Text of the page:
Half-eaten sandwiches, orange rinds, straws, empty yogurt cups, apple cores, baggies, plastic spoons — the stuff of school lunches, or at least the remains of them. And for many years, all of it ended up lumped together in garbage cans destined for the landfill.
Davis students have been separating the plastic and paper from everything else for quite a while now. And last year, students at César Chávez Elementary School went even further, reducing the total daily lunchtime garbage produced by the district’s largest elementary school to half of a single garbage can. Everything else — the food scraps, paper, napkins, milk and juice cartons and plastic containers — ended up recycled or composted.
With a row of small garbage cans lined up not far from the lunch tables — each can labeled in both English and Spanish as well as with pictures of what belongs in each — students sorted their leftover food in one, milk and juice cartons in another, plastic in a third and all unrecycled plastic and containers in a fourth. Cardboard lunch trays were neatly piled at the end for paper recycling.
The ALL Compost pilot program enabled the school to reduce their garbage pickup from two large bins emptied three times a week to one large bin emptied twice a week, saving hundreds of dollars every month.
Overseen by the school district’s DavisRISE coordinator Ximena Jackson, the pilot project at Chávez was supposed to last just five weeks last year. But so successful was ALL Compost at reducing the amount of garbage produced, the program ended up continuing all year. And beginning on the first day of school this year, the program expanded to all Davis elementary schools.
Jackson, who also serves as library technician at Chávez, was joined by Davis Farm to School’s Dorothy Peterson in training all of the schools’ custodians in the ALL Compost process before school started. Farm to School created the DavisRISE program — which stands for Recycling is Simply Elementary — and it has since become a school district program. Other major partners include Davis Waste Removal and the city of Davis.
Jackson herself has been making the rounds of school sites, helping solve problems that have cropped up and tailoring the program to each school site. If all schools succeed at reducing their garbage collection like Chávez did, the school district will save thousands of dollars, Jackson said.
Not only that, they will have the satisfaction of knowing they are sending far less to the landfill, and far more to compost, she noted.
Of course, success will be measured differently at each school. While Chávez has the most students in the district, the school wouldn’t necessarily produce the most garbage. Title I schools that serve breakfast, for example, will produce more garbage, as will schools that serve more free- and reduced-price lunches that contain multiple individually packaged items.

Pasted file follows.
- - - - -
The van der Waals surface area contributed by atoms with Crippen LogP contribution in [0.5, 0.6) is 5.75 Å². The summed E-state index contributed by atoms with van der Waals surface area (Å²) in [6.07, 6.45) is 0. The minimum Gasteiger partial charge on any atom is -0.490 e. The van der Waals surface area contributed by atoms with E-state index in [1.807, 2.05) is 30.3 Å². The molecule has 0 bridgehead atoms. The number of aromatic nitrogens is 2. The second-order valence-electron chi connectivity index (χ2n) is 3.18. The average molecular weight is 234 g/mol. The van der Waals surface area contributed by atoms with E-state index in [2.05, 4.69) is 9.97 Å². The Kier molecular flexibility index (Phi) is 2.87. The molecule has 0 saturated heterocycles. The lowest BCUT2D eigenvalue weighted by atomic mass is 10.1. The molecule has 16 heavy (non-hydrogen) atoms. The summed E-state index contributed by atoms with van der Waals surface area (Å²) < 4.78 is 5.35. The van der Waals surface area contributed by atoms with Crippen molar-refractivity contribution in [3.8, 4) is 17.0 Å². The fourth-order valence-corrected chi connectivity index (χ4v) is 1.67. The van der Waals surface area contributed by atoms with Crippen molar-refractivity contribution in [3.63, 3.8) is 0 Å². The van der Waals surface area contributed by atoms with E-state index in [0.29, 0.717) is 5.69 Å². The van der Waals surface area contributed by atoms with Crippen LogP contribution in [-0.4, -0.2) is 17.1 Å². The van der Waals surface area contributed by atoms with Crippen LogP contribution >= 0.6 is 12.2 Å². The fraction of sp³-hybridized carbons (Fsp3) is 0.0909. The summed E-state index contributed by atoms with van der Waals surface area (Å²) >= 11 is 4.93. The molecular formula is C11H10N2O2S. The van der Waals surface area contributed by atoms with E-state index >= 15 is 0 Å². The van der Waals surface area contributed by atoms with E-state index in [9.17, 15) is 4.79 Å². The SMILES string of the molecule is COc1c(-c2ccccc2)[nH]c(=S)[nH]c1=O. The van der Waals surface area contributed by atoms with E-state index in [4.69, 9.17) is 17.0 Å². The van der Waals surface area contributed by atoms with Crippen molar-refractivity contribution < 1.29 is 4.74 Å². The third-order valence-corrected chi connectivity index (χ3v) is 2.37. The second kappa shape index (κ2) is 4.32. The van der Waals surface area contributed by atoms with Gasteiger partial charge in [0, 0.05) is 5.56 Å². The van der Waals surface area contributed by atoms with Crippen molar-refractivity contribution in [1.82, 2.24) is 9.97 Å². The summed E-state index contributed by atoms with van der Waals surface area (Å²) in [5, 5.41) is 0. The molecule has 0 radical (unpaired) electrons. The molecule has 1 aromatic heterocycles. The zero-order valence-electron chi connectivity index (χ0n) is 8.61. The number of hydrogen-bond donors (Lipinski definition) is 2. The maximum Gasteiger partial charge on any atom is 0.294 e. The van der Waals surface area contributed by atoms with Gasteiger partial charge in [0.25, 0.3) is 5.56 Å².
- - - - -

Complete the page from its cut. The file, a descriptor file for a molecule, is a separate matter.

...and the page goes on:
During lunch one day at Chávez last week, Jackson supervised as students separated their waste. Some were little pros, quickly tossing plastic spoons and straws in one bin, leftover food in another, milk cartons in a third before racing off to play. Others moved more slowly, carefully studying the pictures on the cans first to make sure everything ended up where it was supposed to. Jackson, meanwhile, or one of her student volunteers, stood ready with the garbage claw to pull out anything that ended up in the wrong place.
They’ll get the hang of it pretty quickly, Jackson said. But every year means starting over again, with a new batch of first-graders to train, and the older students out of practice.
“They get to sixth grade and forget everything,” she laughed.
Still, they did so well at Chávez last year they were rewarded for their efforts with a Radio Disney performance at school. This year, all of the elementary schools will be competing for a reward — a special nature assembly for the school that reduces the most by December, and possibly another Radio Disney assembly up for grabs at the end of the year.
Jackson said she’s confident all of the schools will be as successful as Chávez. All it takes, she said, is good teamwork among the custodial staff, lunchtime supervisors, school administration and, of course, the students.
But there’s only so much that team can do. The unrecyclable waste that children bring from home — from the sandwich baggies to the empty packages of Pirate’s Booty or cheese crackers — still ends up in the landfill.
Last year, Jackson said, as part of a project with Chávez science teachers, students counted all those unrecyclable bags. Then fourth-graders wrote letters to parents asking them to use reusable containers instead.
“We saw a difference, but then you have to start all over again each year,” Jackson said.
Learn more about DavisRISE and Farm to School by visiting http://www.davisfarmtoschool.org. To volunteer for the ALL Compost program, contact Ximena Jackson at email@example.com.
— Reach Anne Ternus-Bellamy at firstname.lastname@example.org or (530) 747-8051. Follow her on Twitter at @ATernusBellamy